Insuring the Uninsurable for Poverty Alleviation in Nigeria: What Microinsurance can do?
Mukhtar; Shuaibu, Vol. 4, No. 2, Mediterranean Journal of Social Sciences, May 2013
In Nigeria there is low insurance patronage and the vast majority of citizens are exposed to various types of risks. The resulting effects are poverty, economic insecurity, insurgency, and social vices. Micro-insurance is considered as one of the most effective means of reducing the vulnerability of the poor from the impacts of disease, theft, violence, disability, fire and other hazards.
Micro-insurance can break the cycle of poverty in Nigeria by providing low-income households, business and farmers with access to post disaster liquidity, thus protecting their livelihoods and providing for reconstruction. Therefore, insured households and firms are more credit worthy; these kinds of insurances can also promote investments in productive assets and higher risk yield crops.
The study recommends the establishment of micro-insurance in Nigeria, whilst ensuring that this is done in accordance with the social, cultural and religious settings of the local people, so it can gain recognition and acceptance.
Read the study here.
MILK Brief n° 20: ‘Doing the Math’: Loan Protection Insurance in Cambodia
Budzyna; Laura, Taara Chandani, MILK BRief n°20, MicroInsurance Centre
Can credit life microinsurance provide value to clients? In its 20th Client Math study, MicroInsurance Centre’s Microinsurance Learning and Knowledge (MILK) partnered with the Cambodian microinsurance provider MEADA to explore the value of a life microinsurance product that combines loan protection with a small cash payout in the even of a microcredit borrower's death. The authors interviewed family members of recently-deceased individual, some of whom were covered by insurance and some of whom were not, to better understand the costs they faced and how they covered those costs (including the role the insurance played).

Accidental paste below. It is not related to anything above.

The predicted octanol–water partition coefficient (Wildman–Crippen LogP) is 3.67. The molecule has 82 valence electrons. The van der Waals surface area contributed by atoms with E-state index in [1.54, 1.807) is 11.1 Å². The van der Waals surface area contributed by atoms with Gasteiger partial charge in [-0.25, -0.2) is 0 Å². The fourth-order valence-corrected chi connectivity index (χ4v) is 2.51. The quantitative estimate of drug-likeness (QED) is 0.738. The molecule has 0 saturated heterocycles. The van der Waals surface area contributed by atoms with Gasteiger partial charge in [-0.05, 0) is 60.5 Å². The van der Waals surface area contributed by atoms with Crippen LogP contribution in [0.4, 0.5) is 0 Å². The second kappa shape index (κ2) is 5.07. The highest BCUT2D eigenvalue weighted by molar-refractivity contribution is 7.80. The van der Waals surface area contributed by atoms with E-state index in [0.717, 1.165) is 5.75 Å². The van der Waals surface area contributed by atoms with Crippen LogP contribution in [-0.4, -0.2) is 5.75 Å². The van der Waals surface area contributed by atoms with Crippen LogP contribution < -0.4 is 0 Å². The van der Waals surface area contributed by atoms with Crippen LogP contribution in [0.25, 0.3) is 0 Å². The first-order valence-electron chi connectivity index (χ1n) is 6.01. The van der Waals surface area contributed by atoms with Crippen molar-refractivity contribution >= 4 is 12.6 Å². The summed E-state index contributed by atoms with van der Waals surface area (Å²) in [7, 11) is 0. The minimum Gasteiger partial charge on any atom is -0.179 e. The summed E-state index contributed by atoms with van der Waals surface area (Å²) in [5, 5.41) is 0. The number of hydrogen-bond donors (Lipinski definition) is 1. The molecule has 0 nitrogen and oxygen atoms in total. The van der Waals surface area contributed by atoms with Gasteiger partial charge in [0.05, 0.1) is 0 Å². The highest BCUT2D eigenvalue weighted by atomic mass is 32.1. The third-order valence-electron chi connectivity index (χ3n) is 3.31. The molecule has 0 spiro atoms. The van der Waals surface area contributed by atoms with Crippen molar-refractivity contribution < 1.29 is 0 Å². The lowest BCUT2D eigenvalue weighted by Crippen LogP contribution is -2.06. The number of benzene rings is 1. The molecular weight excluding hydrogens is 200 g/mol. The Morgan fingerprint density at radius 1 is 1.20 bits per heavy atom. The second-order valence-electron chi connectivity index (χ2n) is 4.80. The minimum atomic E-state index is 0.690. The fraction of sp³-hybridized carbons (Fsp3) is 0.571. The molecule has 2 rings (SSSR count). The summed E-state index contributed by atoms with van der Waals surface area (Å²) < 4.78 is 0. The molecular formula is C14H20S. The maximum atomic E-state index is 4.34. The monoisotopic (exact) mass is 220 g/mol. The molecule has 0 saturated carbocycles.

In 2007, the Cambodian Health Committee, the foundation organization of the microfinance institution SAMIC (Samaki Microheranvatho, or Microfinance of Solidarity) created Measure for Economic and Accelerated Development for All (MEADA). MEADA is a microinsurance provider offering life and credit life microinsurance products in twenty districts of Cambodia . “MEADA” means “Mother” in Khmer, capturing the program’s objective of nurturing and protecting low-income Cambodian families in the event of unexpected losses resulting from the death of a borrower.
Click here to download the document.
Can Microinsurance Help Prevent Child Labor? An Impact Evaluation from Pakistan
Landmann; Andreas, Markus Froelich, Discussion Paper n° 7337, Institute for the Study of Labor (IZA), April 2013
Poor households in developing countries, such as Pakistan, are especially vulnerable to economic shocks. They often have limited access to savings, credit and tangible assets. As a consequence, households might have to sell productive assets important for long-term income generation, and/or reduce consumption.
This paper, published by the Institute of the Study of Labor (IZA), provides evidence on the effects of insurance on child labour. The authors exploit the extension of an accident and health insurance scheme offered by the National Rural Support Program (NRSP), a large MFI in Pakistan, which was set up as a randomized control trial and accompanied by household panel surveys. Together with increased coverage, the MFI offered assistance with claim procedures in treatment branches.
The article concludes that insurance coverage leads to higher perceived protection and makes parents more confident to leave children out of work and instead allows them to visit school more regularly.
To download the paper click here.
Why people do not buy microinsurance and what can we do about it
Matul; Michal, Aparna Dalal, Ombeline De Bock, Wouler Gelade, Paper n° 20, Microinsurance Innovation Facility, February 2013